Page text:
After the start, the message got out in the world and examined by millions of people. This urged other artists and knitters to step up and come up with their own pieces and iterations of yarn bombing. All in all, it was a chain reaction.

Following the footsteps of Magda, many artists created their craft by honing their skills on yarn bombing. One artist Agata Oleksiak, also known as Olek, followed her passion for knitting and took great inspiration from the works of Magda. But she took a different path and explored the ideals of sexuality, feminism, etc.

If you still have no idea who she is, you might have known her work from the news. In December 2010, she covered the famous “Charging Bull” near Wall Street with her crochet. Again, that was one of the most effective statements made by an artist using her art!

She also shared her fascination with colors with the world through vibrant pieces and crochets, loaded with details and conceptual exploration. She brilliantly pushed the limits of art itself and blended elements from different fields, including fashion art, craft, public art, etc.

Another one of these well-known artists is London Kaye.

From the age of thirteen, she started knitting. But her take on the art was pretty much conventional. Then one day, she saw a girl with a crocheted bag and that changed her ways to look at the objects and her vocation. That day, knitting became her obsession!

The first step in her yarn bombing life was putting a knitted scarf on a tree. She was excited about the reaction people gave to her work and she knew there is so much to explore in this field. It was a new turn in her life that changed everything.

She was in awe when people gave positive feedback to her pieces. According to London, it was the inspiration that she needs to keep on creating as long as she is capable to do so.

The main tool she keeps close to her in the workshop is a needle printed by a 3-D printer. Kaye believes that yarn is a phenomenal material to create art because of the flexibility it offers the artist and the pieces. This stretching and manipulation of shapes and patterns open new avenues for a variety of possibilities.

From humble beginnings of knitting water pipes and tree branches, London went on to work for many companies by creating yarn pieces for them.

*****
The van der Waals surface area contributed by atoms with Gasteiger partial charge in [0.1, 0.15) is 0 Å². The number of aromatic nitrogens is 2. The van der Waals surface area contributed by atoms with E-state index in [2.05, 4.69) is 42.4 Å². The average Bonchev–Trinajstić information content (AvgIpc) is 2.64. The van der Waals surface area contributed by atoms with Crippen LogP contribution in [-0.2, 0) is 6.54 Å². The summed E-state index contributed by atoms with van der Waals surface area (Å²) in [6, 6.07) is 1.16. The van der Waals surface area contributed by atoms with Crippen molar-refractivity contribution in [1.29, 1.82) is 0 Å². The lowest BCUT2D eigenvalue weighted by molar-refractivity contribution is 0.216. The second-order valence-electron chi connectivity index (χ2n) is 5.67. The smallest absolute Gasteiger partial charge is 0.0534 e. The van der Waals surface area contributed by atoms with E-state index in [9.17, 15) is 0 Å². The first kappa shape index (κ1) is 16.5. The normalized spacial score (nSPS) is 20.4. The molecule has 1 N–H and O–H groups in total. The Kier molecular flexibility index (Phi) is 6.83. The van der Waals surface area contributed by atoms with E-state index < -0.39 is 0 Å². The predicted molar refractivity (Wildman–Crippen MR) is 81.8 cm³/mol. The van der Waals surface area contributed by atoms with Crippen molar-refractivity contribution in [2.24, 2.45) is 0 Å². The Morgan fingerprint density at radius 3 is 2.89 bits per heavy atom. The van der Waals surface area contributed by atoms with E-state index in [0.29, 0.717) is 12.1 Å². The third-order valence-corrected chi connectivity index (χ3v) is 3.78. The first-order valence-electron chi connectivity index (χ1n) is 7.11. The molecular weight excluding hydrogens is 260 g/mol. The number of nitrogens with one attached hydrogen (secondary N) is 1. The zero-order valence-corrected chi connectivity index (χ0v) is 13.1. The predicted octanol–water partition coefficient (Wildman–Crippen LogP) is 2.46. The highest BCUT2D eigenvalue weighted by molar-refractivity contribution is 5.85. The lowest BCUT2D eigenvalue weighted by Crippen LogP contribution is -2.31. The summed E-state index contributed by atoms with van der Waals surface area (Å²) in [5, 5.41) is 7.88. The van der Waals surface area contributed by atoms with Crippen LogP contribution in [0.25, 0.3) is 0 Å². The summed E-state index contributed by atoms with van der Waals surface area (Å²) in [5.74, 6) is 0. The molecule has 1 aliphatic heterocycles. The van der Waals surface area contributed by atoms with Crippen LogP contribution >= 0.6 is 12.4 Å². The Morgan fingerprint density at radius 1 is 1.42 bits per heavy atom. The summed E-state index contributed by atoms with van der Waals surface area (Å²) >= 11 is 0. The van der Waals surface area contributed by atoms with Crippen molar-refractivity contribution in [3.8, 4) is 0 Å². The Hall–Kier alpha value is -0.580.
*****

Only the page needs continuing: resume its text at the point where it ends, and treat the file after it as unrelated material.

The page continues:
One of the most famous pieces knitted by her was a 25 foot by 50-foot billboard of Miller Lite Beer. It became the main attraction in the already ultra-trendy Times Square, New York.

Another example of her yarn bombing work was some knitting work on the metro train in New York on Valentine’s Day. It also grabbed people’s attention and their reaction was lovely, as could be expected from a message related to Valentine’s Day. Reportedly, they were happy and took pictures with the work and said complimentary things about the artist, coming up with unique ideas.

Like Magda for guerilla knitters, Kaye became an inspiration to many people to pick up needles and start knitting. There was no set rule to this, you can work on anything you want. Kaye also sent out invitations to other knitters in New York to bring different pieces of knitting and yarn work. The intention behind this was to have some common project to work on with others.

The result of this call came out in the form of a big crochet piece. It was created by the whole team and hung on the fences in the city. The piece showed that people can come close to create exciting things that will definitely bring the community closer to create an environment that is defined by mutual respect and love.

The Political Elements In Yarn Bombing

From the day it gained momentum, yarn bombing has done more than just gathering people in one place with one unifying goal. The movement picked up elements of defiance and civil disobedience, in the beginning, now it has some sense of activism around it.

The glaring example of this yarn bombing comes from Dresden, Germany. This idea was the brainchild of Kristina Kroemer. She is a political scientist and owns a fashion store. Apparently, this was not the first time she was subjected to controversy.

She was always fascinated by the town of Dresden. It was completely destroyed by the allied forces in the second world war. So, the idea was a primitive one and she was never able to separate herself from it. The cause behind her dressing the tank was the debate of good vs. evil.

She made an anti-military statement by putting her knitting on the tank. It was standing outside the military museum. According to her, the crochet gives rather an innocent look to the tank, almost making it harmless.

This idea found its followers in other places including New Zealand, the United Kingdom, and Denmark.

With a plethora of crocheted objects and places, people have found a new perspective to look at things. It helped them to come up with new ideas about the world, both for what it is and how it could be.

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Rosalie Galvez

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Rosalie Galvez
Joined: October 6th, 2020